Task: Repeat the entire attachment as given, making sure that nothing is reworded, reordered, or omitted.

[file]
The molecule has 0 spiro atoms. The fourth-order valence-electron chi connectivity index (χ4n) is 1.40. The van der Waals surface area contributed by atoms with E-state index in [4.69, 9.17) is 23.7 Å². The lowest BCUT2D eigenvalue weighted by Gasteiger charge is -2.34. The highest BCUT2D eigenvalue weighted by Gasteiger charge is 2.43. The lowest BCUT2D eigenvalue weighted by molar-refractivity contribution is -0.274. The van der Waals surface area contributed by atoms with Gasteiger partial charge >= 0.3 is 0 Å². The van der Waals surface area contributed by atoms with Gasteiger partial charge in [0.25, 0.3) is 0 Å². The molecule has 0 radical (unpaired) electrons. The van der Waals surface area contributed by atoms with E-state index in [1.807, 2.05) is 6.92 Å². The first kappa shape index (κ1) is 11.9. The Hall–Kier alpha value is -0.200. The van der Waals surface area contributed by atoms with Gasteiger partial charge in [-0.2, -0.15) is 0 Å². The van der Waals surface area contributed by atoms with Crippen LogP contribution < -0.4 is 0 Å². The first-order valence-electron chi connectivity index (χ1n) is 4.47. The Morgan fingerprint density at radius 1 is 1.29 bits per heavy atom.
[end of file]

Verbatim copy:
The molecule has 0 spiro atoms. The fourth-order valence-electron chi connectivity index (χ4n) is 1.40. The van der Waals surface area contributed by atoms with E-state index in [4.69, 9.17) is 23.7 Å². The lowest BCUT2D eigenvalue weighted by Gasteiger charge is -2.34. The highest BCUT2D eigenvalue weighted by Gasteiger charge is 2.43. The lowest BCUT2D eigenvalue weighted by molar-refractivity contribution is -0.274. The van der Waals surface area contributed by atoms with Gasteiger partial charge >= 0.3 is 0 Å². The van der Waals surface area contributed by atoms with Gasteiger partial charge in [0.25, 0.3) is 0 Å². The molecule has 0 radical (unpaired) electrons. The van der Waals surface area contributed by atoms with E-state index in [1.807, 2.05) is 6.92 Å². The first kappa shape index (κ1) is 11.9. The Hall–Kier alpha value is -0.200. The van der Waals surface area contributed by atoms with Gasteiger partial charge in [-0.2, -0.15) is 0 Å². The van der Waals surface area contributed by atoms with Crippen LogP contribution < -0.4 is 0 Å². The first-order valence-electron chi connectivity index (χ1n) is 4.47. The Morgan fingerprint density at radius 1 is 1.29 bits per heavy atom.